Today's 28-nation Commonwealth has a total population of about 800,000,000 and encompasses about 14 million square miles!
Since the end of World War II Britain has granted independence to over 30 British dependent territories — comprising a population of well over 700,000,000.
Britain began granting independence to her Imperial possessions in 1947. In that year India and Pakistan were granted independence, and accepted the invitation to join the Commonwealth family. Almost overnight, the white, rich, mostly Anglo-Saxon-Celtic Commonwealth had been transformed into a predominately dark (colored), poor, non-European association of "Commonwealth nations." But the majority of Commonwealth subjects from that day forward didn't really share in a Common WEALTH. The vast majority share a common POVERTY.
Should Britain Opt Out? Just before the Commonwealth Conference began, a leading British paper asked: "Should we roll out the red carpet and cheer when the Commonwealth leaders arrive in London this week? Sadly, no. For the truth is that several of those who are coming have not the slightest loyalty either to Britain or the Commonwealth."
The author of the above statement then went on to say that Mrs. Gandhi had just said that India would remain in the Commonwealth only just as long as she could get something out of it.
"She [Mrs. Indira Gandhi], like Dr. Kaunda and several others, is coming not to help us, but to stir up trouble by urging that we should make war against Rhodesia. Those countries have no ideals in common with us."
This same article then went on to point out that many of the Commonwealth countries insist on voting against Britain in the United Nations — where 12 Commonwealth nations recently either voted against Britain, or else abstained.
Each year Britain spends about two hundred million pounds ($500,000,000) in foreign aid — mostly on members of the Commonwealth. Besides this, another two hundred million pounds of private capital are spent on these countries annually.
Since World War II, Britain has spent about 350 million pounds on grants, gifts and various types of aid to the Commonwealth countries — nearly all in outright gifts.
This is what Britain, the "Sick Man of Europe," has been doing to help the developing countries — all at a time when Britain can ill afford to help anyone because of her chronic balance-of-payments crises which keep occurring with the regularity — and sometimes it would seem almost with the frequency — of the setting sun.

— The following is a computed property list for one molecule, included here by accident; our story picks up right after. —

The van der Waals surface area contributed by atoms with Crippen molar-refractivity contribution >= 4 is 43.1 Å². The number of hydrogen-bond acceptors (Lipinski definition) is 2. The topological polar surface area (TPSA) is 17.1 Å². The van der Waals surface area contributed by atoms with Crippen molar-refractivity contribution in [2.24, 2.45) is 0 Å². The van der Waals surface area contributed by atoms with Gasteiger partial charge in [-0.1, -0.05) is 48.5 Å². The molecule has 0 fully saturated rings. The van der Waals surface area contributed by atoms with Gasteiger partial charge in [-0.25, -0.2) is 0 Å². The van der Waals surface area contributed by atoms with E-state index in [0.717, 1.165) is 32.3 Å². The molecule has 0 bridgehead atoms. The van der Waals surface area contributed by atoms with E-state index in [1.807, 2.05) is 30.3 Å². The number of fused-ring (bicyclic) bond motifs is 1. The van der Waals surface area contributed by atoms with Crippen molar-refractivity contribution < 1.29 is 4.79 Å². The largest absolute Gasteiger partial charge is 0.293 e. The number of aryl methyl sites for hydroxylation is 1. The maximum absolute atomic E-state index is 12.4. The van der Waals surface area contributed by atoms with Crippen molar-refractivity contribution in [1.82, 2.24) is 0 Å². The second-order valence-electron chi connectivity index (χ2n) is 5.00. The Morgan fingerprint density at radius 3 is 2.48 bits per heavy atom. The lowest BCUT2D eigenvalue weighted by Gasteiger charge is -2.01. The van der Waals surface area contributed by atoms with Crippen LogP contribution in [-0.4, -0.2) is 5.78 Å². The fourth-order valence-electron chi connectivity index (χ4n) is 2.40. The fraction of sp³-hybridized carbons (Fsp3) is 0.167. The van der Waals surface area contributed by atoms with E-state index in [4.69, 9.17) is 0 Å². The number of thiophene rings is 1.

A London paper recently mentioned that Britain should tell other members of the Commonwealth that they really want to maintain the "spirit of kinship" of the Commonwealth. That the members of the Commonwealth must be prepared to extend towards Britain the same sympathy and understanding which she extends towards them. "And, if these warnings are ignored, we should in due course opt out of the present Commonwealth altogether. In the hope that other members of like mind will opt out too — to form a smaller grouping based on common ideals" — said this paper.
Many in Britain are beginning to see that today's multi-racial Commonwealth has been a constant drain and strain on Britain. This motley Commonwealth is proving to be a pretty lopsided affair for Britain especially.
But Britain, with utmost patience, has continued to delicately walk the Commonwealth's racial tightrope. Britain hasn't fallen off — yet! But South Africa did fall off that racial tightrope, and Rhodesia appears to be about ready to declare herself a Republic, and would undoubtedly have to leave the Commonwealth shortly thereafter — because of strong racial criticism from other members of this motley, British-founded club.
Many in Britain keep asking: "When will Britain become the mistress of her own destiny? When will she ally herself more closely with the old 'White Commonwealth' — who really do have so much in common, insofar as race, religion, language, laws and customs, government, etc. are concerned — and let the other disgruntled members of the Commonwealth go their own way? Let them then fend for themselves."
Many in Britain are tired of letting some of these Commonwealth members "kick them around," especially at the U.N. Britain is getting tired of picking up the check, always, while ungrateful members of the Commonwealth grumble and complain — yet are always wanting Britain to bail them out of their difficulties!
These red-blooded Britons would just as soon see Britain try to rebuild her links with the old, "White Commonwealth" and forget about the "ungrateful newcomers" who have joined the club since 1947.
Zambia's Prime Minister, Dr. Kaunda, has even gone so far as threatening to have Britain expelled — expelled from the very Commonwealth which she built up over the centuries. It looks like Britain's unruly, delinquent children have very little respect for their Mother.
"A Meaningless Facade?" Once upon a time the Commonwealth was strong — meant much to all its members. Things are different today.
India's former Prime Minister Nehru once called the Commonwealth: "A rather strange and odd collection of nations which has found some kind of invisible link by seeing that practically there is no link." But he was referring to this new, mainly colored Commonwealth — not the old, "White Commonwealth."